Above all, when using a CSP-native secrets management solution, organizations are compromising their security in one significant way – cloud providers have access to their secrets. This security flow is often overlooked but shouldn’t be. This is not to say that Amazon or Microsoft are plotting to steal your secrets, but rather that your organization’s most sensitive data is exposed to insider threats and malicious attacks through an additional entry point. More than that, according to cloud providers’ declared Shared Responsibility Model, they are responsible for infrastructure security while you, the user, is required to take measures to secure your own data stored on the cloud, including your secrets and encryption keys.
What Would Be the Ideal Solution for Secrets Management
An ideal secrets management solution would be one that solves all the faults of self-deployed solutions and cloud providers’ native solutions.
A solution that can manage any secret in any environment and allows for dynamic scaling. It should be a single solution that centralizes the decentralized business of managing secrets and keys. It should work, seamlessly and simply, in multi-cloud and hybrid environments and be able to handle endless infrastructures of semi services and containers, no matter in what architecture they are sprawled, all while supporting every use case to unify all secrets and keys management components, used by either machines or humans.
Additionally, it should provide Zero-Trust Encryption to the organization; for managing its most sensitive data, nothing less should be acceptable. What is the most sensitive data? Encryption keys, so it is essential to ensure that no one but you has visibility or access to them.
Is it at all possible to achieve Zero-Trust Encryption when it comes to encryption keys? In order to achieve Zero-Trust Encryption when keeping your keys at a third-party vendor (and maintain complete ownership over them), a solution is required where the provider is unable to see or access the keys cryptographically.
Fragmented keys are a common practice. A key isn’t kept in a single location but broken to pieces, making it more difficult to obtain the entire key. But, at the moment of encryption, or decryption, the key is assembled in order to lock or unlock. And at that moment, the key in its entirety is visible and accessible to malicious attacks by proxy of the cloud provider.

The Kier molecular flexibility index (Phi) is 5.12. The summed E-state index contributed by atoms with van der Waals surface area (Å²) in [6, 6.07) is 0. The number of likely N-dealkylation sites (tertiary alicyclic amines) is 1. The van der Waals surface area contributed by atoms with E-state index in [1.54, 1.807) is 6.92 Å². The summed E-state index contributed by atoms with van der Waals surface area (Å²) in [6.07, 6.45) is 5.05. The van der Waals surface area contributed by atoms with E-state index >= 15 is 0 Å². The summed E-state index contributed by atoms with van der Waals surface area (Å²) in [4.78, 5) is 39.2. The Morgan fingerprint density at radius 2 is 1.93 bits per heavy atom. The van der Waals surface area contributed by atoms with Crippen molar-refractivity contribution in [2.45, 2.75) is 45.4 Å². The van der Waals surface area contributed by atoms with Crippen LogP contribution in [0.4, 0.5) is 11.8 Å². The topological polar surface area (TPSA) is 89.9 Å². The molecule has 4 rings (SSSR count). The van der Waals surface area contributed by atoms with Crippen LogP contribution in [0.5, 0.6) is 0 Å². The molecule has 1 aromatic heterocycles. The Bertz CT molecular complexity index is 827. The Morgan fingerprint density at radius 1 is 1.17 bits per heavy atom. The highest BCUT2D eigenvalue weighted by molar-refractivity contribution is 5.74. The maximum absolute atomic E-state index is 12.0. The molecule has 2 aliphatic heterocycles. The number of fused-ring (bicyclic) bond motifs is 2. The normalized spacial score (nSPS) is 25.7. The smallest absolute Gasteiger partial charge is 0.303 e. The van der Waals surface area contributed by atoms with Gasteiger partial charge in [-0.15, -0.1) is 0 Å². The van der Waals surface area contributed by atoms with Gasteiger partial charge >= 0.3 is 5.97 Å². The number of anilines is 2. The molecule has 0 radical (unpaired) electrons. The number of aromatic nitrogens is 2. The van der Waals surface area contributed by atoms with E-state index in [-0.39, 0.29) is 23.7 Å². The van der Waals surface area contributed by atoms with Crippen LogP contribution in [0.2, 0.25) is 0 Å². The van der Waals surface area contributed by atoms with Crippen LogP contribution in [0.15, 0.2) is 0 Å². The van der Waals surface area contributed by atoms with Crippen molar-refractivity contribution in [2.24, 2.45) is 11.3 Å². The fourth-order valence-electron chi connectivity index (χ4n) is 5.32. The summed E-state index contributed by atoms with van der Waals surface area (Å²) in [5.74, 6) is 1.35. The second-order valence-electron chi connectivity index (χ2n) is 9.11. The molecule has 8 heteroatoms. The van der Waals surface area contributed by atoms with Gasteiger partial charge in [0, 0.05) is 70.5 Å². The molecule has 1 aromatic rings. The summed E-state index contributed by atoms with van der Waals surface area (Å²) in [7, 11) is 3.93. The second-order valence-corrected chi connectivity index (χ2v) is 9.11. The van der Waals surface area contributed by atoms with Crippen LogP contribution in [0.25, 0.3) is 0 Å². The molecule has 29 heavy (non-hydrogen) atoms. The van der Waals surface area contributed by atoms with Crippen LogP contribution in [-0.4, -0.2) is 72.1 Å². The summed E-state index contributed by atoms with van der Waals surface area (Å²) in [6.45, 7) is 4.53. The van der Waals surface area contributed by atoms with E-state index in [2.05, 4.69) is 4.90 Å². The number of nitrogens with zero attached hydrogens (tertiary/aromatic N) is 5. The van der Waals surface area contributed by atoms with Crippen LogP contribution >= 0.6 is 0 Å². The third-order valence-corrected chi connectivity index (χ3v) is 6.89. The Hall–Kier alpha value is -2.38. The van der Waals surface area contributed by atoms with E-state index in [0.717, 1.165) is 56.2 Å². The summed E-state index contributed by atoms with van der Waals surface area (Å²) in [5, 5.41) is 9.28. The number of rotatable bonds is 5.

Zero-Trust Encryption in secrets and keys management seems to be unattainable and indeed it was, until now. A new technology, DFC – Distributed Fragments Cryptography – by AKEYLESS, is enabling the use of fragmented encryption keys without ever needing to assemble them. More than that, DFC places key fragments in various locations, constantly refreshed mathematically and lets the user keep one fragment of the key in his own environment. True Zero-Trust Encryption is achieved – the Encryption Key never exists as a whole AND even AKEYLESS, the service provider, can’t see or access the key as a whole.
AKEYLESS Secrets Management Platform Answers All Your Needs with a Single Solution
- Provides a unified, centralized solution that supports all types of secrets: encryption keys, API-keys, tokens, passwords (SQL, LDAP), SSH keys, x.509 certificates, signing Keys
- Seamlessly supports any configuration, in both hybrid and multi-cloud environments in all regions
- A cloud-native SaaS solution that ensures exclusive ownership of organizations over their security by denying its own access to their secrets and keys
- Requires no installation and enables deployment within minutes
- Plugs into every common cloud platform such as Kubernetes, Docker, Jenkins, Terraform, Ansible, and others
- The flexible pay-per-use model makes it completely scalable and affordable
- Patent-pending, Zero-Trust Encryption DFCTM – Distributed Fragments Cryptography – enables unique protection to any secret, giving only its owner the exclusive ability to access, encrypt and decrypt it
- FIPS 140-2 certified, recognized worldwide as one of the highest standards for cryptography validation
AKEYLESS offers a singular solution to a growing problem – managing secrets and keys across hybrid and multi-cloud environments, solving for developers and DevOps the challenge of keeping track and rotating passwords.
With AKEYLESS, organizations finally don’t need to compromise scalability nor security when moving to multi-cloud or hybrid environments.